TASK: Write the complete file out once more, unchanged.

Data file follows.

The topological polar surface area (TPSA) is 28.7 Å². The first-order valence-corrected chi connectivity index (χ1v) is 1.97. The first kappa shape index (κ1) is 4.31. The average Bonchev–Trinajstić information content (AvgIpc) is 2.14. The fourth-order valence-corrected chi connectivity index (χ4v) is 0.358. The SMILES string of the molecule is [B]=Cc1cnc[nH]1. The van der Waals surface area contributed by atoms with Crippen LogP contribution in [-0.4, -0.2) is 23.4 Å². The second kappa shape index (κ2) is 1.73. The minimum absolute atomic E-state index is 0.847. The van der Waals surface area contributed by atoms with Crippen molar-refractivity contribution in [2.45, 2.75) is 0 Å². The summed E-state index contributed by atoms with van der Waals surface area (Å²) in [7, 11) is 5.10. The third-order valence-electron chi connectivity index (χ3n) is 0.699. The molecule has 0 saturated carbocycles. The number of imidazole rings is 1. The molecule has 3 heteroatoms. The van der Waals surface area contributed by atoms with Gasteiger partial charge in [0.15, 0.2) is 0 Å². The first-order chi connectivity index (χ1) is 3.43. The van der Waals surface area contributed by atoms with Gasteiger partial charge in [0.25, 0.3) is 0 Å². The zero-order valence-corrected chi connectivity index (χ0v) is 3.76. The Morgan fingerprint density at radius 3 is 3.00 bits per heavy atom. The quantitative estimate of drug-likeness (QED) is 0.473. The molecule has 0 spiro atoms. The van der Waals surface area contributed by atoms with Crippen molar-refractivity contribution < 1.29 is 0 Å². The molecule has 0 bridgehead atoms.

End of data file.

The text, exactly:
The topological polar surface area (TPSA) is 28.7 Å². The first-order valence-corrected chi connectivity index (χ1v) is 1.97. The first kappa shape index (κ1) is 4.31. The average Bonchev–Trinajstić information content (AvgIpc) is 2.14. The fourth-order valence-corrected chi connectivity index (χ4v) is 0.358. The SMILES string of the molecule is [B]=Cc1cnc[nH]1. The van der Waals surface area contributed by atoms with Crippen LogP contribution in [-0.4, -0.2) is 23.4 Å². The second kappa shape index (κ2) is 1.73. The minimum absolute atomic E-state index is 0.847. The van der Waals surface area contributed by atoms with Crippen molar-refractivity contribution in [2.45, 2.75) is 0 Å². The summed E-state index contributed by atoms with van der Waals surface area (Å²) in [7, 11) is 5.10. The third-order valence-electron chi connectivity index (χ3n) is 0.699. The molecule has 0 saturated carbocycles. The number of imidazole rings is 1. The molecule has 3 heteroatoms. The van der Waals surface area contributed by atoms with Gasteiger partial charge in [0.15, 0.2) is 0 Å². The first-order chi connectivity index (χ1) is 3.43. The van der Waals surface area contributed by atoms with Gasteiger partial charge in [0.25, 0.3) is 0 Å². The zero-order valence-corrected chi connectivity index (χ0v) is 3.76. The Morgan fingerprint density at radius 3 is 3.00 bits per heavy atom. The quantitative estimate of drug-likeness (QED) is 0.473. The molecule has 0 spiro atoms. The van der Waals surface area contributed by atoms with Crippen molar-refractivity contribution < 1.29 is 0 Å². The molecule has 0 bridgehead atoms.